January 11, 2012

Soy in Paraguay Impacted by Dry Weather, Estimates Declining

Author: Michael Cordonnier/Soybean & Corn Advisor, Inc.

Paraguay doesn't get much attention, but it is the third leading soybean producing country in South America. Nearly all the soybeans in Paraguay are grown in the southeastern part of the country just across the border from the Brazilian states of Parana and Santa Catarina. As we have been reporting for weeks, the weather in western Parana and western Santa Catarina has been very dry with some areas going 45 days without a rain and soybean yields being reduced as much as 30%. The situation is very similar just across the border in southeastern Paraguay. In fact, the majority of the soybeans in Paraguay are produced by Brazilian farmers who moved across the border in search of cheaper land to expand their operations.

The 2011/12 growing season started off quite well in Paraguay and the 2011/12 soybean crop in Paraguay was planted very quickly. Unfortunately, the conditions started to deteriorate in November and December and as a result, crop estimates in the country have declined as well. The early maturing soybeans in Paraguay are now filling pods so the dry weather came at a very inopportune time.

Soybean yields in Paraguay set a record last year at 2,922 kg/ha (42.3 bu/ac), but if we look at the average yield for the last four years, excluding the drought plagued growing season of 2008/09, the Paraguayan soybean crop averaged 2,722 kg/ha or 39.5 bu/ac. During the last two drought years in Paraguay, which was 2008/09 and 2005/06, the soybean crop in Paraguay averaged 1,578 kg/ha or 22.9 bu/ac.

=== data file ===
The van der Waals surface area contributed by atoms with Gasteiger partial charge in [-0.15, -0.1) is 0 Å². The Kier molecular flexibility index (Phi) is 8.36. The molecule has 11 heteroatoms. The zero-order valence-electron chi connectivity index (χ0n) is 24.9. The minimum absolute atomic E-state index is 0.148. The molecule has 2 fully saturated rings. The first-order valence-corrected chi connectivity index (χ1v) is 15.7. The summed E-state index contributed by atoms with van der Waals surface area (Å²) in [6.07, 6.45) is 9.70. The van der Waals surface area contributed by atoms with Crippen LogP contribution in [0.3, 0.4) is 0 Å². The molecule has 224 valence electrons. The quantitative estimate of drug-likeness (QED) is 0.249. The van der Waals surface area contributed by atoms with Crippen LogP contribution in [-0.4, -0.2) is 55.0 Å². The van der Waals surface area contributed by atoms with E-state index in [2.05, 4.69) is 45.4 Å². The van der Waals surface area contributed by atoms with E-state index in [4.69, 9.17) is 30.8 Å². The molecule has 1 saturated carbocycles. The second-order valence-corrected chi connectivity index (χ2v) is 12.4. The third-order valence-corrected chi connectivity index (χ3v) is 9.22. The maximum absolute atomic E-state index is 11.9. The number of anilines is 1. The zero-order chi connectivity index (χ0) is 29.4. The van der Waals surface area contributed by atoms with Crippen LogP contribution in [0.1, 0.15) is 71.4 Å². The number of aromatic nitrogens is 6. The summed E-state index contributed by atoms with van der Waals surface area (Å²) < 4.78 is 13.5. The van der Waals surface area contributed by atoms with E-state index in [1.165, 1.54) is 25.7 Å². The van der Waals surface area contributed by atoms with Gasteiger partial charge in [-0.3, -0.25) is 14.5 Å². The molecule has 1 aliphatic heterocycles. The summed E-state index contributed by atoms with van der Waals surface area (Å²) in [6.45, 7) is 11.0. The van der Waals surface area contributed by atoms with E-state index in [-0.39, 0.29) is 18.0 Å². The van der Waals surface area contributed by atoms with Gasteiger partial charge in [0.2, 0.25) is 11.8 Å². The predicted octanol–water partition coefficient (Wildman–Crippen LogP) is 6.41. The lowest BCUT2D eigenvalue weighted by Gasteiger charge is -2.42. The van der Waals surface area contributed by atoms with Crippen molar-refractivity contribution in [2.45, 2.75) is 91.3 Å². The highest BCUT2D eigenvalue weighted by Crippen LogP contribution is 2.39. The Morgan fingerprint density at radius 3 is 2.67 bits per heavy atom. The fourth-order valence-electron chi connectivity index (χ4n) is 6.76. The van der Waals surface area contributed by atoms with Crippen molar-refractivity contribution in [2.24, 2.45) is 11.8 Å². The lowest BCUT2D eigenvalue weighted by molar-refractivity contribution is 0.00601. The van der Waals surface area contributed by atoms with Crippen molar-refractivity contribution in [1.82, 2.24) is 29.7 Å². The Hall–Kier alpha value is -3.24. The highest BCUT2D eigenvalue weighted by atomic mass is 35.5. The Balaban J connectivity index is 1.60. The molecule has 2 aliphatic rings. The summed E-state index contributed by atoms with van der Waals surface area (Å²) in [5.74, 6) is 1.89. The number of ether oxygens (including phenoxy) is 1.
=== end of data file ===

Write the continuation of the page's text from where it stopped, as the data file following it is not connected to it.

At the start of the growing season we had estimated that Paraguay would produce 8.5 million tons of soybeans, but that estimate was reduced last week and it is being reduced again this week. Currently, the Paraguayan soybean crop is estimated at 7.2 million tons, which is a 0.5 million ton reduction from last week. That would put the total reduction thus far at about 15% lower than initial estimates at the start of the growing season.

The early maturing soybeans in Paraguay should have the lowest yields and the later maturing soybeans could still recuperate if there several heavy rains across the country over the next two weeks.

Most of soybeans produced in Paraguay are eventually exported out of either Argentina or Brazil. The soybeans exported out of Argentina are barged down the Parana River to export facilities in Rosario. The soybeans exported out of Brazil are trucked across the state of Parana to the Port of Paranagua.